Geta AE21 of Nicaea, Bithynia. Infant Dionysos in cradle right, thyrsus behind.

Ancient Coins - Geta AE21 of Nicaea, Bithynia.  Infant Dionysos in cradle right, thyrsus behind.
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Geta AE21 of Nicaea, Bithynia. P CEPTI GETAC KAI, bare head right / NIKAEWN, infant Dionysos in cradle right, thyrsus behind. nicaea AE21 Varbanov 2782. No.1944. nVF and Rare, with a smooth green patina.

Dionysus
or
Bacchus
God of wine, grapes, ritual madness and ecstasy
2nd century Roman statue of Dionysus  leaning on a herme, after a Hellenistic model (Spanish royal collection, Prado, Madrid).
2nd century Roman statue of Dionysus leaning on a herme, after a Hellenistic model (Spanish royal collection, Prado, Madrid).

In classical mythology, Dionysus or Dionysos (in Greek, Διόνυσος or Διώνυσος; IPA: /ˌdaɪəˈnaɪsəs/), is the god of wine, the inspirer of ritual madness and ecstasy, and a major figure of Greek mythology, and one of the twelve Olympians, among whom Greek mythology treated Dionysus as a late arrival. The geographical origins of his cult were unknown, but almost all myths depicted him as having "foreign" (i.e. non-Greek) origins.[1]

He was also known as Bacchus[2] and the frenzy he induces, bakkheia. He is the patron deity of agriculture and the theatre. He was also known as the Liberator (Eleutherios), freeing one from one's normal self, by madness, ecstasy, or wine.[3] The divine mission of Dionysus was to mingle the music of the aulos and to bring an end to care and worry.[4] Scholars have discussed Dionysus' relationship to the "cult of the souls" and his ability to preside over communication between the living and the dead.[5]

In Greek mythology, Dionysus is made to be a son of Zeus and Semele; other versions of the myth contend that he is a son of Zeus and Persephone. He is described as being womanly or "man-womanish".[6]

The name Dionysos is of uncertain significance; its -nysos element may well be non-Greek in origin, but its dio- element has been associated since antiquity with Zeus (genitive Dios). Nysa, for Greek writers, is either the nymph who nursed him, or the mountain where he was attended by several nymphs (the Nysiads), who fed him and made him immortal as directed by Hermes.[7]

The retinue of Dionysus was called the Thiasus and comprised chiefly Maenads.

Birth

Dionysus had a strange birth[citation needed] that evokes the difficulty in fitting him into the Olympian pantheon. His mother was a mortal woman. Semele, the daughter of king Cadmus of Thebes, and his father Zeus, the king of the gods. Zeus' wife, Hera, a jealous and prudish goddess, discovered the affair while Semele was pregnant. Appearing as an old crone (in other stories a nurse), Hera befriended Semele, who confided in her that Zeus was the actual father of the baby in her womb. Hera pretended not to believe her, and planted seeds of doubt in Semele's mind. Curious, Semele demanded of Zeus that he reveal himself in all his glory as proof of his godhood. Though Zeus begged her not to ask this, she persisted and he agreed. Therefore he came to her wreathed in bolts of lightning; mortals, however, could not look upon an undisguised god without dying, and she perished in the ensuing blaze. Zeus rescued the foetal Dionysus by sewing him into his thigh. A few months later, Dionysus was born on Mount Pramnos in the island of Ikaria, where Zeus went to release the now-fully-grown baby from his thigh. In this version, Dionysus is borne by two "mothers" (Semele and Zeus) before his birth, hence the epithet dimētōr (of two mothers) associated with his being "twice-born".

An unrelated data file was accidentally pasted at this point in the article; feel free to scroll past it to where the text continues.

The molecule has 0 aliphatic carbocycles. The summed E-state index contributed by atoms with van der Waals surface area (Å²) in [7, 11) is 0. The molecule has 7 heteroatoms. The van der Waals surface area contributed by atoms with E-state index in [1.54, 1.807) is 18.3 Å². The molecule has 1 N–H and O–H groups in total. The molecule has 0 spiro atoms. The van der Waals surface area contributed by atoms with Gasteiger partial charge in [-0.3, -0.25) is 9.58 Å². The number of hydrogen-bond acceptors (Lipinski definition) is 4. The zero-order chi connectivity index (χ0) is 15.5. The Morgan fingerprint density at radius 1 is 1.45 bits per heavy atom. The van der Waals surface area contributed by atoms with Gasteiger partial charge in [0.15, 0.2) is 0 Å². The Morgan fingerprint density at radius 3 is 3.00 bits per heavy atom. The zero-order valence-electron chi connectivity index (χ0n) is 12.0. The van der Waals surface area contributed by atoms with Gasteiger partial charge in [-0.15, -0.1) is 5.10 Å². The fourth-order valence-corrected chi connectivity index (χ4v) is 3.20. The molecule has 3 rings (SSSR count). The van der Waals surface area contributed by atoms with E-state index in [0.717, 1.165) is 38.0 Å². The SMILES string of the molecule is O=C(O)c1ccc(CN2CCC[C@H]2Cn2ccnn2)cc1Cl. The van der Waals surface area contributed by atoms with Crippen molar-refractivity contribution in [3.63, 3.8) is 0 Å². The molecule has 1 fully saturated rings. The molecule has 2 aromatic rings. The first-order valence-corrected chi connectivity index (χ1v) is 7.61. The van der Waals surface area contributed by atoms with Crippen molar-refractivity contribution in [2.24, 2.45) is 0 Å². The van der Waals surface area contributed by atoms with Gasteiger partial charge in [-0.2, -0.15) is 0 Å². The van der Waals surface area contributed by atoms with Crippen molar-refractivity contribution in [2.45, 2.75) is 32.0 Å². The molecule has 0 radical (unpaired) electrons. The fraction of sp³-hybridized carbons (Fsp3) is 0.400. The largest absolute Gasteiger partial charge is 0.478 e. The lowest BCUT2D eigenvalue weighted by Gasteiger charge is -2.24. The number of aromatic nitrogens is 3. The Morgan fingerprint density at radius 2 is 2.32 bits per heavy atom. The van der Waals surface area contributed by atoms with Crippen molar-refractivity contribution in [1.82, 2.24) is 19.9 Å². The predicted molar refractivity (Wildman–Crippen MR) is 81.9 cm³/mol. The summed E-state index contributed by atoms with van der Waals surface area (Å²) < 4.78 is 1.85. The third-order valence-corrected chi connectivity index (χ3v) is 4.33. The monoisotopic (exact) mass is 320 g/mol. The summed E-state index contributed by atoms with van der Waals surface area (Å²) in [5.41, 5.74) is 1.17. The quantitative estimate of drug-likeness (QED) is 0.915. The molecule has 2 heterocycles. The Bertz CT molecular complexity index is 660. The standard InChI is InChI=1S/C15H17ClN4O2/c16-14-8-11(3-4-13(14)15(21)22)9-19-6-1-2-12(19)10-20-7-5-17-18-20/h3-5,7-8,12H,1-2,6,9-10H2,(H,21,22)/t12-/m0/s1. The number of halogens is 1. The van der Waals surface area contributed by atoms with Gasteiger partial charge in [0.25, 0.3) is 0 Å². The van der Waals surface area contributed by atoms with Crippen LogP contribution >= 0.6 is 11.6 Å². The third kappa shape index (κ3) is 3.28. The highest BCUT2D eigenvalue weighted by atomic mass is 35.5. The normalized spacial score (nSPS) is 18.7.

In the Cretan version of the same story, which Diodorus Siculus follows,[16] Dionysus was the son of Zeus and Persephone, the queen of the Greek underworld. Diodorus' sources equivocally identified the mother as Demeter.[17] A jealous Hera again attempted to kill the child, this time by sending Titans to rip Dionysus to pieces after luring the baby with toys. Zeus drove the Titans away with his thunderbolts, but only after the Titans ate everything but the heart, which was saved, variously, by Athena, Rhea, or Demeter. Zeus used the heart to recreate him in the womb of Semele, hence he was again "the twice-born". Other versions claim that Zeus gave Semele the heart to eat to impregnate her.

The rebirth in both versions of the story is the primary reason why Dionysus was worshipped in mystery religions, as his death and rebirth were events of mystical reverence. This narrative was apparently used in several Greek and Roman cults, and variants of it are found in Callimachus and Nonnus, who refer to this Dionysus with the title Zagreus, and also in several fragmentary poems attributed to Orpheus.[citation needed]

Price SKU: 1944
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